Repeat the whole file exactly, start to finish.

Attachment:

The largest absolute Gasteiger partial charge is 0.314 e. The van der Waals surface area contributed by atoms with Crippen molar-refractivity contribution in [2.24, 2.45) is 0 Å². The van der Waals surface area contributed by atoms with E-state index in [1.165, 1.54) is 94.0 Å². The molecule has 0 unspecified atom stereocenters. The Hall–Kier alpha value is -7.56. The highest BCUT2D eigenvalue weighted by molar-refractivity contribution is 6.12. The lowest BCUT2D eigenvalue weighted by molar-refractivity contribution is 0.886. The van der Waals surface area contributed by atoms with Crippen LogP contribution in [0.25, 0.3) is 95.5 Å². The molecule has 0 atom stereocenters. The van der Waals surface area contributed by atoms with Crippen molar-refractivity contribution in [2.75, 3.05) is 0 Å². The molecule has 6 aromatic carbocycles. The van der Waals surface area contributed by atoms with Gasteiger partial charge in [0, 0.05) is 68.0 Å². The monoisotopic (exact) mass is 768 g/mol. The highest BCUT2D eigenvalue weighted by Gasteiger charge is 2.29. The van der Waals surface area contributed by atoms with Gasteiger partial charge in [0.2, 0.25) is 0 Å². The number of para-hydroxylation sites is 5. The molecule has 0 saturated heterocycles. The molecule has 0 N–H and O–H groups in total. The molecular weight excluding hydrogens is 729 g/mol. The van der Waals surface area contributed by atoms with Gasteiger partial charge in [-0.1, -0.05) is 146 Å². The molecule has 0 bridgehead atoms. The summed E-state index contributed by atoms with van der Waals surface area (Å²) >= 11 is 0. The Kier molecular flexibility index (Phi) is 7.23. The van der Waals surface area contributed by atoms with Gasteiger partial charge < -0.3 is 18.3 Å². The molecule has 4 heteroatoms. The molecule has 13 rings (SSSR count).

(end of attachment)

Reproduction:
The largest absolute Gasteiger partial charge is 0.314 e. The van der Waals surface area contributed by atoms with Crippen molar-refractivity contribution in [2.24, 2.45) is 0 Å². The van der Waals surface area contributed by atoms with E-state index in [1.165, 1.54) is 94.0 Å². The molecule has 0 unspecified atom stereocenters. The Hall–Kier alpha value is -7.56. The highest BCUT2D eigenvalue weighted by molar-refractivity contribution is 6.12. The lowest BCUT2D eigenvalue weighted by molar-refractivity contribution is 0.886. The van der Waals surface area contributed by atoms with Crippen LogP contribution in [0.25, 0.3) is 95.5 Å². The molecule has 0 atom stereocenters. The van der Waals surface area contributed by atoms with Crippen molar-refractivity contribution in [2.75, 3.05) is 0 Å². The molecule has 6 aromatic carbocycles. The van der Waals surface area contributed by atoms with Gasteiger partial charge in [0, 0.05) is 68.0 Å². The monoisotopic (exact) mass is 768 g/mol. The highest BCUT2D eigenvalue weighted by Gasteiger charge is 2.29. The van der Waals surface area contributed by atoms with Gasteiger partial charge in [0.2, 0.25) is 0 Å². The number of para-hydroxylation sites is 5. The molecule has 0 saturated heterocycles. The molecule has 0 N–H and O–H groups in total. The molecular weight excluding hydrogens is 729 g/mol. The van der Waals surface area contributed by atoms with Gasteiger partial charge in [-0.1, -0.05) is 146 Å². The molecule has 0 bridgehead atoms. The summed E-state index contributed by atoms with van der Waals surface area (Å²) >= 11 is 0. The Kier molecular flexibility index (Phi) is 7.23. The van der Waals surface area contributed by atoms with Gasteiger partial charge < -0.3 is 18.3 Å². The molecule has 4 heteroatoms. The molecule has 13 rings (SSSR count).